6th Sunday in Ordinary Time

Matthew 5:17-37

You would be forgiven if, like me, you said “ouch” in your heart after that gospel!

This, you might say, is not the Jesus I have grown to love and respect! Maybe it is not all that it seems? I believe Matthew has introduced a measure of irony into Jesus’ words. Don’t even think about taking them literally!

Jesus says he came not to abolish but to fulfil the law. Reading between the lines, I believe he meant to make the law more meaningful and fit for purpose. Laws should be ideals to aim for rather than shackles to bind us. God never asks anything of us that we are unable to do!

Matthew was writing to 1st century Palestinian Jews who were totally hidebound by hundreds of rules and regulations. The, often maligned, Scribes and Pharisees kept them in tight control by regulating every moment of their lives. Life was tough under Roman occupation and there were many rebels!

Somebody once asked Jesus:

“Master, what is the greatest commandment of the law?”

Do you remember the answer?

“‘Love the Lord your God with all your heart and with all your soul and with all your mind.’ This is the first and greatest commandment. And the second is like it: ‘Love your neighbour as yourself.’ All the Law and the Prophets hang on these two commandments.” Clearly, in the light of these, all the others ought to fall into place!

In today’s Gospel reading, Jesus suggests to his disciples that they are missing the wood for the trees if they see the law as an end in itself. The law could be used to justify their own actions while condemning those who seem to transgress, often by no fault of their own. The rules become heartbreak, schism and separation rather than acceptance and unity.

Do you not think that it is the same for us today? If you think we have too many rules and regulations, you should read Leviticus!

Obviously, no society will exist for long without law. Rules and regulations should lead to the best way to live in peace with those around us. A guidance for the wise, not to be enforced regardless.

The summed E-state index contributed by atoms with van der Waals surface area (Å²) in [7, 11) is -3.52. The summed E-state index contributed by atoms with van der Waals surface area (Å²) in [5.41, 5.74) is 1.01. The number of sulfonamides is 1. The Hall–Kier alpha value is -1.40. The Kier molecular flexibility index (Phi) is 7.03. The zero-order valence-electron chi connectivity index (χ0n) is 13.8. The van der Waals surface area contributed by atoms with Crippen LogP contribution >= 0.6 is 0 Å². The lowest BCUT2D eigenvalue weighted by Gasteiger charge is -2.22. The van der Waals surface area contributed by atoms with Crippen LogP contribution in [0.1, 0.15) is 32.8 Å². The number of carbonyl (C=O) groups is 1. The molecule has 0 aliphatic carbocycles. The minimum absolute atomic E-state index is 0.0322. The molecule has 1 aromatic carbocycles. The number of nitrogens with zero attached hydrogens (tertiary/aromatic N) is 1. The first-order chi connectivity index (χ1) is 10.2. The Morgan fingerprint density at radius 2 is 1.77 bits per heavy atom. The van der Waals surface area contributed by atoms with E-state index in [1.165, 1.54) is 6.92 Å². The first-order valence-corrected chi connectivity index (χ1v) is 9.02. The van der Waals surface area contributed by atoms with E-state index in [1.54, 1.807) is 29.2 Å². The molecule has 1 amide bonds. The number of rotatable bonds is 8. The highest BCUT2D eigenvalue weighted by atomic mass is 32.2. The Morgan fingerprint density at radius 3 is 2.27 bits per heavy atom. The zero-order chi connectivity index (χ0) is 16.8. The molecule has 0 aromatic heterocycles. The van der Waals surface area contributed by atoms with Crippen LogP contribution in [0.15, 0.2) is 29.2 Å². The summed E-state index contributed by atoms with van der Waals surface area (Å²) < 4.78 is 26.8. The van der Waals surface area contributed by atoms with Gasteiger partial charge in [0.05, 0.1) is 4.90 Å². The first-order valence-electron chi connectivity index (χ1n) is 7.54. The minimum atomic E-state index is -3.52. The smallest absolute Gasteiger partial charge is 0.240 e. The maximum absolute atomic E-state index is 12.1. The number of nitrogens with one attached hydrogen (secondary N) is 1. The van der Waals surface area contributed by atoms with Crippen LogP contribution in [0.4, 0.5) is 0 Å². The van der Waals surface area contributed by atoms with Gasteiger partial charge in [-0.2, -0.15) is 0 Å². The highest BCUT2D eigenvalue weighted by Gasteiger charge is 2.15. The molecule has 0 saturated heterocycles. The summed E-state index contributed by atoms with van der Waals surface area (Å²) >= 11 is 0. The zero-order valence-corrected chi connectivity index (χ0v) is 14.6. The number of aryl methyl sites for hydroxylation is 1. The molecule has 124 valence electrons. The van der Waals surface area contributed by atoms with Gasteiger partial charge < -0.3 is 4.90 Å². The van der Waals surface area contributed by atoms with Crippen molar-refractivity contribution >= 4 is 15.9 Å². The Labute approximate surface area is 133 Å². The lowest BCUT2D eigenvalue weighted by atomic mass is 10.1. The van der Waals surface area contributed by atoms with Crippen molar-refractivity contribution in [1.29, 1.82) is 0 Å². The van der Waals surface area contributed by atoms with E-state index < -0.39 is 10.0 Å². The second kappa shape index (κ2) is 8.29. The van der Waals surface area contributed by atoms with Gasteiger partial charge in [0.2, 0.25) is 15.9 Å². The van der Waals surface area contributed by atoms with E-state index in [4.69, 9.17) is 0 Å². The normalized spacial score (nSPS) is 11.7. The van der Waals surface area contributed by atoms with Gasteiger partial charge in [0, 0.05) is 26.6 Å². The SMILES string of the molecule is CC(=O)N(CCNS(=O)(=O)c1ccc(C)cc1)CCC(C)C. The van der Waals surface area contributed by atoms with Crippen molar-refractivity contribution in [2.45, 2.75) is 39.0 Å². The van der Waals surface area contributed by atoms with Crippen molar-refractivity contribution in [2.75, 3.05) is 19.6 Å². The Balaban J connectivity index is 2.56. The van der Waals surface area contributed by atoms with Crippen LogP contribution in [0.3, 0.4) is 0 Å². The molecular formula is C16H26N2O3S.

However, when simple precepts (like the Ten Commandments) left too much room for interpretation, hundreds more laws were invented to keep the chosen race from falling into sin, apostasy, and division. Moses obviously thought the Ten Commandments were not enough!

The true purpose of the law is made clear in the first reading from Sirach (Ecclesiasticus): “If you choose you can keep the commandments, they will save you; if you trust in God, you too shall live; he has set before you fire and water; to whichever you choose stretch forth your hand. Before man are life and death, good and evil, whichever he chooses shall be given him.”

God’s laws exist to help us choose between “life and death, good and evil,” and to form the basis of a community that one day, God willing, will include the entire world and, ultimately, eternal life.

In “Amoris Laetitia (Joy of Love)” Pope Francis outlines a more compassionate vision for the church today. Urging all of us, deacons and priests particularly, to respond to the community with compassion and understanding!

He also said that “compassion is the voice of God”

Jesus showed us the love and compassion of God. He did not proclaim fear, doubt and division. I pray that we reach out to others in the same way. May the Christ in me reach out to the Christ in you.

“‘Love the Lord your God with all your heart and with all your soul and with all your mind.’ This is the first and greatest commandment. And the second is like it: ‘Love your neighbour as yourself.’”